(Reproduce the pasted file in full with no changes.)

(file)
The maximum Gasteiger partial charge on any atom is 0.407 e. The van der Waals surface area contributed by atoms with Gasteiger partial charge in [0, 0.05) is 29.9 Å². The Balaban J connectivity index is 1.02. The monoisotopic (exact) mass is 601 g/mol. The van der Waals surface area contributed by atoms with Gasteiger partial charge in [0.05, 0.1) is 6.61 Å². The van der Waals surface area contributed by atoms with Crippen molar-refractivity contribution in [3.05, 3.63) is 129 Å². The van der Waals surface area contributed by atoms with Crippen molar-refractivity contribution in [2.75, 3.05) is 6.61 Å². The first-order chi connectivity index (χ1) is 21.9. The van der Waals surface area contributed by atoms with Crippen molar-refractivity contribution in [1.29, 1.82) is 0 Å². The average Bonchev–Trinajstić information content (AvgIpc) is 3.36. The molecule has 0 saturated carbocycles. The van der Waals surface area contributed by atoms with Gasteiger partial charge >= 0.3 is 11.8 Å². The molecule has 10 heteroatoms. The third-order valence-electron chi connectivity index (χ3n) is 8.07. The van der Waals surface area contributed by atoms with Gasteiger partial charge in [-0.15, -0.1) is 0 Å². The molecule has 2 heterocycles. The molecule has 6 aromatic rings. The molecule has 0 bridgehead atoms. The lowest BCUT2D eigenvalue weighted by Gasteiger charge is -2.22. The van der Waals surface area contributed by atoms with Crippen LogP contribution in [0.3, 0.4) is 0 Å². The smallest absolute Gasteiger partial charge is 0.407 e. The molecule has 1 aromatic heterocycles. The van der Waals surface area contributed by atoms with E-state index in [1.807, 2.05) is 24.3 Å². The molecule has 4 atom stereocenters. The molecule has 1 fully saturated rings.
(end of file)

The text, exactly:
The maximum Gasteiger partial charge on any atom is 0.407 e. The van der Waals surface area contributed by atoms with Gasteiger partial charge in [0, 0.05) is 29.9 Å². The Balaban J connectivity index is 1.02. The monoisotopic (exact) mass is 601 g/mol. The van der Waals surface area contributed by atoms with Gasteiger partial charge in [0.05, 0.1) is 6.61 Å². The van der Waals surface area contributed by atoms with Crippen molar-refractivity contribution in [3.05, 3.63) is 129 Å². The van der Waals surface area contributed by atoms with Crippen molar-refractivity contribution in [2.75, 3.05) is 6.61 Å². The first-order chi connectivity index (χ1) is 21.9. The van der Waals surface area contributed by atoms with Crippen molar-refractivity contribution in [1.29, 1.82) is 0 Å². The average Bonchev–Trinajstić information content (AvgIpc) is 3.36. The molecule has 0 saturated carbocycles. The van der Waals surface area contributed by atoms with Gasteiger partial charge >= 0.3 is 11.8 Å². The molecule has 10 heteroatoms. The third-order valence-electron chi connectivity index (χ3n) is 8.07. The van der Waals surface area contributed by atoms with Gasteiger partial charge in [-0.15, -0.1) is 0 Å². The molecule has 2 heterocycles. The molecule has 6 aromatic rings. The molecule has 0 bridgehead atoms. The lowest BCUT2D eigenvalue weighted by Gasteiger charge is -2.22. The van der Waals surface area contributed by atoms with Crippen LogP contribution in [0.3, 0.4) is 0 Å². The smallest absolute Gasteiger partial charge is 0.407 e. The molecule has 1 aromatic heterocycles. The van der Waals surface area contributed by atoms with E-state index in [1.807, 2.05) is 24.3 Å². The molecule has 4 atom stereocenters. The molecule has 1 fully saturated rings.